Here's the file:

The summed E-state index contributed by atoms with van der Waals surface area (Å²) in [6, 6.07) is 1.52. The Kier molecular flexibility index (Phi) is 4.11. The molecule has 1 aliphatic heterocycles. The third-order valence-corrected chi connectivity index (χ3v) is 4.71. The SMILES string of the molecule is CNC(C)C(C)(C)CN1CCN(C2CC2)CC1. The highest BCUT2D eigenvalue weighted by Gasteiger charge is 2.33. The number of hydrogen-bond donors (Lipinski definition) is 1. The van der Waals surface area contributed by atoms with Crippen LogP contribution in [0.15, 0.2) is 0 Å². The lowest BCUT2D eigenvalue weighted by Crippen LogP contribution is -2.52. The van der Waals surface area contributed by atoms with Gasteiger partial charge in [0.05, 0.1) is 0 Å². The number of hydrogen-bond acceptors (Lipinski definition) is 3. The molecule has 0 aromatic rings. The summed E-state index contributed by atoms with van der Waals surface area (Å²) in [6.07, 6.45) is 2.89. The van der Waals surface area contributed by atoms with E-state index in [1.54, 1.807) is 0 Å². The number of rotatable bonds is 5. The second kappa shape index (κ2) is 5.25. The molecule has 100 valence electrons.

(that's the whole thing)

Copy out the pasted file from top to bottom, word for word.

The summed E-state index contributed by atoms with van der Waals surface area (Å²) in [6, 6.07) is 1.52. The Kier molecular flexibility index (Phi) is 4.11. The molecule has 1 aliphatic heterocycles. The third-order valence-corrected chi connectivity index (χ3v) is 4.71. The SMILES string of the molecule is CNC(C)C(C)(C)CN1CCN(C2CC2)CC1. The highest BCUT2D eigenvalue weighted by Gasteiger charge is 2.33. The number of hydrogen-bond donors (Lipinski definition) is 1. The van der Waals surface area contributed by atoms with Crippen LogP contribution in [0.15, 0.2) is 0 Å². The lowest BCUT2D eigenvalue weighted by Crippen LogP contribution is -2.52. The van der Waals surface area contributed by atoms with Gasteiger partial charge in [0.05, 0.1) is 0 Å². The number of hydrogen-bond acceptors (Lipinski definition) is 3. The molecule has 0 aromatic rings. The summed E-state index contributed by atoms with van der Waals surface area (Å²) in [6.07, 6.45) is 2.89. The van der Waals surface area contributed by atoms with E-state index in [1.54, 1.807) is 0 Å². The number of rotatable bonds is 5. The second kappa shape index (κ2) is 5.25. The molecule has 100 valence electrons.